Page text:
IDIA will present another male artist, Chennai-resident Christopher Guruswamy, who literally learnt BharataNatyam from the womb: His mother danced through her pregnancy and would take him to class after he was born. His awakening to the fact that he couldn’t possibly be anything but a BharataNatyam dancer came after he’d applied to the Western Australian Academy of Performing Arts (Gurusamy grew up in Australia) to learn ballet. In an interview, he’s said, “It was in this audition while doing ballet bare work that I realized how much I really hated ballet, loved BharataNatyam and wanted to go to Kalakshetra. So, I asked the panel to not accept me into the course which would let me go to India and study (something I only told my mum YEARS later).”

Anwesha Das

Gurusamy will present what he calls a happy varnam. “Many people consider Manavi to be a simple piece, but to me, it represents innocent, pure, stupid love. I see the nayika as this confident young girl…she could be Miss India, you know?…she just doesn’t understand why the Lord will not respond, there is after all, no reason for him to be so angry.”

Anwesha Das is the on-shore artist at IDIA. A Seattle resident, Anwesha’s dance journey began when her family lived in Chennai when she was a child, it so happened, close to the famed Urmila Sathyanarayanan’s classes. She remembers being enthralled by Sathyanarayanan’s Panchali Shapatham then.

Angayyar Kanni is the varnam through which Das hopes to bring out the beauty of Bharatanatyam, saying, “I enjoy presenting this piece because it portrays the nine emotions or Navarasas. I am in awe of the musicality & lyrics, as they give me ample scope to delineate small episodes of Devi in her different forms – Angayarkanni, Mahakali, Dakshashayani, Umai and so on.”

In Aduvvum Solluval, Das will portray a heroine animatedly talking about the rags to riches story of her rival while also dismissing her rival’s taunts.

Christopher Gurusamy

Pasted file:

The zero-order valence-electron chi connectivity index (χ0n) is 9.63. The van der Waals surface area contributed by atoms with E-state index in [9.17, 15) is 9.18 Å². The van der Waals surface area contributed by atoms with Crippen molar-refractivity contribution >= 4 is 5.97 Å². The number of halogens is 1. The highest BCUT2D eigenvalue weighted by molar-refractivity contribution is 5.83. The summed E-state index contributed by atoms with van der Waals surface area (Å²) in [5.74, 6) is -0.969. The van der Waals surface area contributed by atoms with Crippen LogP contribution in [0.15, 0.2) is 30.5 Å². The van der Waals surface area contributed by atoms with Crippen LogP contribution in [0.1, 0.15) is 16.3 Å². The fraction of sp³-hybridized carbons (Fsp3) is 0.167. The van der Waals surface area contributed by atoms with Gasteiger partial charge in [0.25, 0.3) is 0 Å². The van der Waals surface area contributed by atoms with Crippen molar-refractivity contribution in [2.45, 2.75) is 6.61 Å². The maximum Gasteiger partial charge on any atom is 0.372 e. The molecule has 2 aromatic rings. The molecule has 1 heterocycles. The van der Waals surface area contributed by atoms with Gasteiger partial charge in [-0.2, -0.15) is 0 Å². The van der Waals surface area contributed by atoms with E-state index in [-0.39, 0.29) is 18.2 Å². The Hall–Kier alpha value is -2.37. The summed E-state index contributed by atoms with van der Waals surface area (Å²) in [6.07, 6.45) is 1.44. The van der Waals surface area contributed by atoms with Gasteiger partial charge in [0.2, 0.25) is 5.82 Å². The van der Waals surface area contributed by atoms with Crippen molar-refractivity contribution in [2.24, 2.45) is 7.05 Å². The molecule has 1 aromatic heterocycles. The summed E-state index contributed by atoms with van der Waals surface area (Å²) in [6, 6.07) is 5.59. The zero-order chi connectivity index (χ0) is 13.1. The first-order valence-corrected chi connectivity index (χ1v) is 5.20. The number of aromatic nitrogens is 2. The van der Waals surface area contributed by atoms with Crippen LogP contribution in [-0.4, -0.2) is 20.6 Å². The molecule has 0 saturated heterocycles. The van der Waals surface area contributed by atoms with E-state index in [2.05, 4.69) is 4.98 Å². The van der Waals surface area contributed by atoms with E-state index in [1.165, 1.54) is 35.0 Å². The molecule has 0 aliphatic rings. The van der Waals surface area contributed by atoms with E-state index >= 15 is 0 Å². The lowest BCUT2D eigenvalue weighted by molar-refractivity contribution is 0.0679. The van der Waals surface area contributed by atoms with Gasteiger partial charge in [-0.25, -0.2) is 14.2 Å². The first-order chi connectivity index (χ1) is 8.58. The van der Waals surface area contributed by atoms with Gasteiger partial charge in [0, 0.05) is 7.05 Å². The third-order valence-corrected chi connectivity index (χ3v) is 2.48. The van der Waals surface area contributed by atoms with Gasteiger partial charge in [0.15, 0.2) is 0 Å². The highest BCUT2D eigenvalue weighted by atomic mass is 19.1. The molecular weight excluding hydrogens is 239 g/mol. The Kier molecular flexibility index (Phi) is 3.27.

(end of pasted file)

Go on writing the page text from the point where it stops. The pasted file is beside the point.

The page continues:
Natarajan, Kumar, Prachande, Gurusamy, and Das, each will allow us to coinhabit a joyous, connected space along with them. This feeling of community was what IDIA co-founders Kavita Thirumalai and Ganesh Vasudeva are striving to achieve. In a facebook post, Vasudeva says, “We have a dream/vision where Bay Area is one of the best centers for Bharatanatyam. We want Bay Area to produce our own Mythili Prakash. Not just one, but many. We want SF Bay Area to be inspired by quality and strive to attain that quality. We want dancers, and dance students to think critically and produce works that in turn makes audience think.”

Thirumalai is emphatic about the experience: “The mission of IDIA is to spark an immersive environment for aspiring artists, students, and lovers of BharataNatyam. IDIA was our way of creating vibrancy and currency to an otherwise rushed experience of learning and watching this beautiful art-form. IDIA is a whole day of immersion into the why, how, and what of BharataNatyam.”

 

Tickets: https://www.eventbrite.com/e/idia-i-dance-hence-i-am-2019-tickets-64541376996

More info: https://www.facebook.com/IDANCEhenceIAM/

United We Stand: Civic Leadership Initiatives For Asian American Representation

On May 3, 2019 Civic Leadership USA (CLUSA)  and DingDing TV in partnership with India Currents held a Civic Leadership Forum aimed at addressing the need for Asian American to work together — the central question of the night being: What are the challenges facing Asian Americans? 

A special guest for the event was Congressman David Wu, the first Taiwanese American to serve in the U.S. House of Representatives. 

Dr. Xiaoyan Zhang Cheng, visiting professor at the University of Pittsburgh, gave the keynote address. Aided with a PowerPoint presentation, he spoke of the unequal representation of Asian Americans in the political sphere. He focused on the fact that Asians tend to pursue high-paying jobs in STEM, thus paying disproportionately high tax dollars compared to other communities. The interesting thing, he noted, was that despite the larger portion of tax dollars paid, the number of Asian Americans holding public office was not proportional.